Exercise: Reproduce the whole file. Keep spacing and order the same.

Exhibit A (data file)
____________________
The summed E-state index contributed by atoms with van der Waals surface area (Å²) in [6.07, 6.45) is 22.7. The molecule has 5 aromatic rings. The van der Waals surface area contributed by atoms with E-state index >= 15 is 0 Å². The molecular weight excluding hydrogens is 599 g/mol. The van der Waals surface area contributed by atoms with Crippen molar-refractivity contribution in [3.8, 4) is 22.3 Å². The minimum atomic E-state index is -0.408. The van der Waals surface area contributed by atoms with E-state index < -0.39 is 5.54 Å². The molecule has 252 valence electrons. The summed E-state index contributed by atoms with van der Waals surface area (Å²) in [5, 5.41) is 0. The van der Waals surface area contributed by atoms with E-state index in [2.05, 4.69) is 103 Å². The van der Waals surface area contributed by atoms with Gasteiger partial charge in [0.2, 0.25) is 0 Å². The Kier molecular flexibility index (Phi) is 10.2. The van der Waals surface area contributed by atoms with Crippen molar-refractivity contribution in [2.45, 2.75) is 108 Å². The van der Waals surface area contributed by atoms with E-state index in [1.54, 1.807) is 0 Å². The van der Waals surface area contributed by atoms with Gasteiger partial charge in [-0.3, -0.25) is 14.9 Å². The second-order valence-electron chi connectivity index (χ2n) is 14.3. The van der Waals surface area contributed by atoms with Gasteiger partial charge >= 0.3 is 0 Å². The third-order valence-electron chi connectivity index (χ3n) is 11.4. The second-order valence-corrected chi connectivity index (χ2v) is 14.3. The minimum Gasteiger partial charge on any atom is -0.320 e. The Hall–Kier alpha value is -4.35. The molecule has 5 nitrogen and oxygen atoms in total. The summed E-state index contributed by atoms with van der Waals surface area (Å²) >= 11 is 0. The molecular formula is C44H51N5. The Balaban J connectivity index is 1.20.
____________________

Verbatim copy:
The summed E-state index contributed by atoms with van der Waals surface area (Å²) in [6.07, 6.45) is 22.7. The molecule has 5 aromatic rings. The van der Waals surface area contributed by atoms with E-state index >= 15 is 0 Å². The molecular weight excluding hydrogens is 599 g/mol. The van der Waals surface area contributed by atoms with Crippen molar-refractivity contribution in [3.8, 4) is 22.3 Å². The minimum atomic E-state index is -0.408. The van der Waals surface area contributed by atoms with E-state index < -0.39 is 5.54 Å². The molecule has 252 valence electrons. The summed E-state index contributed by atoms with van der Waals surface area (Å²) in [5, 5.41) is 0. The van der Waals surface area contributed by atoms with E-state index in [2.05, 4.69) is 103 Å². The van der Waals surface area contributed by atoms with Gasteiger partial charge in [0.2, 0.25) is 0 Å². The Kier molecular flexibility index (Phi) is 10.2. The van der Waals surface area contributed by atoms with Crippen molar-refractivity contribution in [2.45, 2.75) is 108 Å². The van der Waals surface area contributed by atoms with E-state index in [1.54, 1.807) is 0 Å². The van der Waals surface area contributed by atoms with Gasteiger partial charge in [-0.3, -0.25) is 14.9 Å². The second-order valence-electron chi connectivity index (χ2n) is 14.3. The van der Waals surface area contributed by atoms with Gasteiger partial charge >= 0.3 is 0 Å². The third-order valence-electron chi connectivity index (χ3n) is 11.4. The second-order valence-corrected chi connectivity index (χ2v) is 14.3. The minimum Gasteiger partial charge on any atom is -0.320 e. The Hall–Kier alpha value is -4.35. The molecule has 5 nitrogen and oxygen atoms in total. The summed E-state index contributed by atoms with van der Waals surface area (Å²) >= 11 is 0. The molecular formula is C44H51N5. The Balaban J connectivity index is 1.20.